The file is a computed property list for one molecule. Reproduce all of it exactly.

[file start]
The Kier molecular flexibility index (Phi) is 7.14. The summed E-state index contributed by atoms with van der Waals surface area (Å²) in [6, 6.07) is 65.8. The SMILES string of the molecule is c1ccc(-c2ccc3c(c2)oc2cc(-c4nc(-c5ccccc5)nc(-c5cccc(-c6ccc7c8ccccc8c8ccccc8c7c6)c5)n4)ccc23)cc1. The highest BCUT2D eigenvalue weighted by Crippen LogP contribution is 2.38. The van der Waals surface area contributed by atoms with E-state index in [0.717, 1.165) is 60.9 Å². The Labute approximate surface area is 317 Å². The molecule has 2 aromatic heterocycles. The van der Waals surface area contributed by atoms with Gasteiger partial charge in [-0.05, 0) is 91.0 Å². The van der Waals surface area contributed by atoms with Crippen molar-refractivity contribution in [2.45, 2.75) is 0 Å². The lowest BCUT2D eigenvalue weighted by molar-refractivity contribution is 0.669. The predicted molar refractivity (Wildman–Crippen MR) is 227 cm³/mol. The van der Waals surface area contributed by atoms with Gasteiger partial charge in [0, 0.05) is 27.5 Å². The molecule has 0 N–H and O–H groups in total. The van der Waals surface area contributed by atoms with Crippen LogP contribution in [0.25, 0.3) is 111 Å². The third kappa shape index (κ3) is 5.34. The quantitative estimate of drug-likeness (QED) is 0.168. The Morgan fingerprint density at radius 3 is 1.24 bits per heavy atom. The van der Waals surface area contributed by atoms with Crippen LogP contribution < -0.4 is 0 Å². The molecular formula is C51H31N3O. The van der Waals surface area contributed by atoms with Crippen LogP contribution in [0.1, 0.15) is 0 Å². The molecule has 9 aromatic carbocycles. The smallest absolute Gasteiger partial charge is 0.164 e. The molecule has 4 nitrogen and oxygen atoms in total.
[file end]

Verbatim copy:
The Kier molecular flexibility index (Phi) is 7.14. The summed E-state index contributed by atoms with van der Waals surface area (Å²) in [6, 6.07) is 65.8. The SMILES string of the molecule is c1ccc(-c2ccc3c(c2)oc2cc(-c4nc(-c5ccccc5)nc(-c5cccc(-c6ccc7c8ccccc8c8ccccc8c7c6)c5)n4)ccc23)cc1. The highest BCUT2D eigenvalue weighted by Crippen LogP contribution is 2.38. The van der Waals surface area contributed by atoms with E-state index in [0.717, 1.165) is 60.9 Å². The Labute approximate surface area is 317 Å². The molecule has 2 aromatic heterocycles. The van der Waals surface area contributed by atoms with Gasteiger partial charge in [-0.05, 0) is 91.0 Å². The van der Waals surface area contributed by atoms with Crippen molar-refractivity contribution in [2.45, 2.75) is 0 Å². The lowest BCUT2D eigenvalue weighted by molar-refractivity contribution is 0.669. The predicted molar refractivity (Wildman–Crippen MR) is 227 cm³/mol. The van der Waals surface area contributed by atoms with Gasteiger partial charge in [0, 0.05) is 27.5 Å². The molecule has 0 N–H and O–H groups in total. The van der Waals surface area contributed by atoms with Crippen LogP contribution in [0.25, 0.3) is 111 Å². The third kappa shape index (κ3) is 5.34. The quantitative estimate of drug-likeness (QED) is 0.168. The Morgan fingerprint density at radius 3 is 1.24 bits per heavy atom. The van der Waals surface area contributed by atoms with Crippen LogP contribution < -0.4 is 0 Å². The molecular formula is C51H31N3O. The van der Waals surface area contributed by atoms with Crippen LogP contribution in [0.1, 0.15) is 0 Å². The molecule has 9 aromatic carbocycles. The smallest absolute Gasteiger partial charge is 0.164 e. The molecule has 4 nitrogen and oxygen atoms in total.